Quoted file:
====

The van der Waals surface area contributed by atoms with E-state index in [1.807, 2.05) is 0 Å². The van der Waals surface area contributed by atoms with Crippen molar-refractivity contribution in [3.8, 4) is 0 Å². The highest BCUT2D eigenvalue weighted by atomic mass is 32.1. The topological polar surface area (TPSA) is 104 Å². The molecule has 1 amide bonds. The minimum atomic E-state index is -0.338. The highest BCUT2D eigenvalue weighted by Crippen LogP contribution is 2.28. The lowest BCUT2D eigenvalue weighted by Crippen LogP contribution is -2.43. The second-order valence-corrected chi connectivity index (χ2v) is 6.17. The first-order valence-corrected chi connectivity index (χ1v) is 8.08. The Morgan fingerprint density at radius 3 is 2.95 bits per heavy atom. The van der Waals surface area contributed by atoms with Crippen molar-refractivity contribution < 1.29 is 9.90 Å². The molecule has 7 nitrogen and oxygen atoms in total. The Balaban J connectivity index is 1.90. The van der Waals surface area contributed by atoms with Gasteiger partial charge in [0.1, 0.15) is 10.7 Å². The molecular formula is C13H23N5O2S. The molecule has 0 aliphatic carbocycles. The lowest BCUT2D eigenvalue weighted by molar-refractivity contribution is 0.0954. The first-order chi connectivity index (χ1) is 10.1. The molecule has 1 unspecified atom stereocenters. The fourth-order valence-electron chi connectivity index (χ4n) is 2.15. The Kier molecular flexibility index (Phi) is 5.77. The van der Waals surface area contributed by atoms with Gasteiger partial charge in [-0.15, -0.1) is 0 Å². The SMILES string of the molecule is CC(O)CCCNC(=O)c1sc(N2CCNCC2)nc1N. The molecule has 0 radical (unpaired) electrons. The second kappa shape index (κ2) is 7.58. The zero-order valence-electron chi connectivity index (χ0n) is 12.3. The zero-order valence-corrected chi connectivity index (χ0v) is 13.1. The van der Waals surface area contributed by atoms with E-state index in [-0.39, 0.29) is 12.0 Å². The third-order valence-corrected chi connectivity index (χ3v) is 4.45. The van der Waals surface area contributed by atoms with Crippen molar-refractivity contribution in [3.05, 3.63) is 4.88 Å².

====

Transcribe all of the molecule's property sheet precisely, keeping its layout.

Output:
The van der Waals surface area contributed by atoms with E-state index in [1.807, 2.05) is 0 Å². The van der Waals surface area contributed by atoms with Crippen molar-refractivity contribution in [3.8, 4) is 0 Å². The highest BCUT2D eigenvalue weighted by atomic mass is 32.1. The topological polar surface area (TPSA) is 104 Å². The molecule has 1 amide bonds. The minimum atomic E-state index is -0.338. The highest BCUT2D eigenvalue weighted by Crippen LogP contribution is 2.28. The lowest BCUT2D eigenvalue weighted by Crippen LogP contribution is -2.43. The second-order valence-corrected chi connectivity index (χ2v) is 6.17. The first-order valence-corrected chi connectivity index (χ1v) is 8.08. The Morgan fingerprint density at radius 3 is 2.95 bits per heavy atom. The van der Waals surface area contributed by atoms with Crippen molar-refractivity contribution < 1.29 is 9.90 Å². The molecule has 7 nitrogen and oxygen atoms in total. The Balaban J connectivity index is 1.90. The van der Waals surface area contributed by atoms with Gasteiger partial charge in [0.1, 0.15) is 10.7 Å². The molecular formula is C13H23N5O2S. The molecule has 0 aliphatic carbocycles. The lowest BCUT2D eigenvalue weighted by molar-refractivity contribution is 0.0954. The first-order chi connectivity index (χ1) is 10.1. The molecule has 1 unspecified atom stereocenters. The fourth-order valence-electron chi connectivity index (χ4n) is 2.15. The Kier molecular flexibility index (Phi) is 5.77. The van der Waals surface area contributed by atoms with Gasteiger partial charge in [-0.15, -0.1) is 0 Å². The SMILES string of the molecule is CC(O)CCCNC(=O)c1sc(N2CCNCC2)nc1N. The molecule has 0 radical (unpaired) electrons. The second kappa shape index (κ2) is 7.58. The zero-order valence-electron chi connectivity index (χ0n) is 12.3. The zero-order valence-corrected chi connectivity index (χ0v) is 13.1. The van der Waals surface area contributed by atoms with E-state index in [-0.39, 0.29) is 12.0 Å². The third-order valence-corrected chi connectivity index (χ3v) is 4.45. The van der Waals surface area contributed by atoms with Crippen molar-refractivity contribution in [3.05, 3.63) is 4.88 Å².